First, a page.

I was going to move an amendment that this Act should expire at the end of six months. I realise that there is some force in the argument in favour of a longer period of trial. I am prepared to agree to a twelve months period on an understanding, so far as this Dáil can come to an understanding of the kind. I realise that it is almost futile, certainly not very valuable, for a member here now, or a Minister there now, to pledge the future. Nevertheless, I think that, so far as the members who are here to-day can make any promise in regard to these Acts that we are passing as temporary Acts, there should be an understanding that they shall not be included in some Expiring Laws Continuance Act, but that they will as a matter of fact, expire and new legislation be introduced. There is always a danger that the Schedule might be attached to a certain Bill, and it would be called number so and so of the year 1923, and this Act is continued. Nobody knows what it is about without very close research. I want to make clear, so far as it is possible, that these Acts will, as a matter of fact, expire, and that new legislation will be introduced to deal with the subject, that they will go through the regular process of introduction, Second Reading and Committee examination.


So far as it can affect anything, I would agree to have it go on record that this Bill, at any rate, gets a measure of consent and acquiescence that it would not otherwise get on condition that when its legal lifetime expires either this Bill, or some alternative Bill, will be brought formally before the Dáil and go through all the proper stages of legislation.

Motion made and question put: "That the Bill be now read a second time."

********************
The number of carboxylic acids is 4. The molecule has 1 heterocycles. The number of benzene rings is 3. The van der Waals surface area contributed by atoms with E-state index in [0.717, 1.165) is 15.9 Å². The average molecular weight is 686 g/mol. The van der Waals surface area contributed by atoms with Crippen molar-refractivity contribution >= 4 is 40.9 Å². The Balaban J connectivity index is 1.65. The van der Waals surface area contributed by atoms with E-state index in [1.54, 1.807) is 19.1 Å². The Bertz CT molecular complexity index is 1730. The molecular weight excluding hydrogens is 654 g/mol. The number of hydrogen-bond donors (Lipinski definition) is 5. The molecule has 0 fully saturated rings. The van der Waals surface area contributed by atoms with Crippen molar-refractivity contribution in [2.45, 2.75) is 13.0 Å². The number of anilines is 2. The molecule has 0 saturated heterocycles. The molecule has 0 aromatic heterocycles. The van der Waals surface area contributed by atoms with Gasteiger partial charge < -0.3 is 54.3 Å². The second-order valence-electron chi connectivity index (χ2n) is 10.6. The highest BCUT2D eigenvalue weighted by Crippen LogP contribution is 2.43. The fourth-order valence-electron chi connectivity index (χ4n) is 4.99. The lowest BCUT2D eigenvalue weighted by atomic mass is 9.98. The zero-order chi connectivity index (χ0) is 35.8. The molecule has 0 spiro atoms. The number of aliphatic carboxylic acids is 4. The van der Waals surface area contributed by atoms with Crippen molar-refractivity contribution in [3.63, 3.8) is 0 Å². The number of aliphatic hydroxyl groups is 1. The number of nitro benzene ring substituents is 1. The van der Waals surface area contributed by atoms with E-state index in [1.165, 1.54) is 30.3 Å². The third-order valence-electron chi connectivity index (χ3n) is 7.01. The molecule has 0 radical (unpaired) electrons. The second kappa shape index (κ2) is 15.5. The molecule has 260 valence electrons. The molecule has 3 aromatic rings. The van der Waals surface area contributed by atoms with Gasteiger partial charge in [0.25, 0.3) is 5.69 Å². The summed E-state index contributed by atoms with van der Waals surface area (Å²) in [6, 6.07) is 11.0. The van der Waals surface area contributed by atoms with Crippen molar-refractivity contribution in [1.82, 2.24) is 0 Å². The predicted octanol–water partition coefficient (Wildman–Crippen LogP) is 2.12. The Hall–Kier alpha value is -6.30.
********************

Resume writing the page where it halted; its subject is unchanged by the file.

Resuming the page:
When is it proposed to take the Committee Stage?


I wonder would it feel very brutal if I suggested that we might take the Committee Stage now? We have more or less settled the question of the lifetime of the Bill. I think that, having settled that, it is scarcely seriously proposed to give the Bill the detailed critical analysis that it would get if it were a permanent measure. I would like to hear Deputy Johnson's view on the matter.

My only doubt is whether there is anything in the Bill which would make the position of a member of the Civic Guard after the period of twelve months has expired a difficult one. Supposing any change in the constitution of the future Police Force was made, I do not want to prejudice the position of a member of the Civic Guard after this Act has expired.

What form would the amendment take?


The amendment would consist of a small additional section saying that the Act shall endure for twelve months, and shall then expire.

In that case perhaps the Minister might consider the identical wording of the Defence Forces Bill.


That identical wording would suit, with the change for Civic Guard.

May I hope, so far as the Minister can influence regulations, that we shall not have a repetition under 16 of the farce in relation to the "Rising of the Moon" and the policeman's uniform?

Is it agreed to take the Committee Stage now?

Committee Stage ordered to be taken.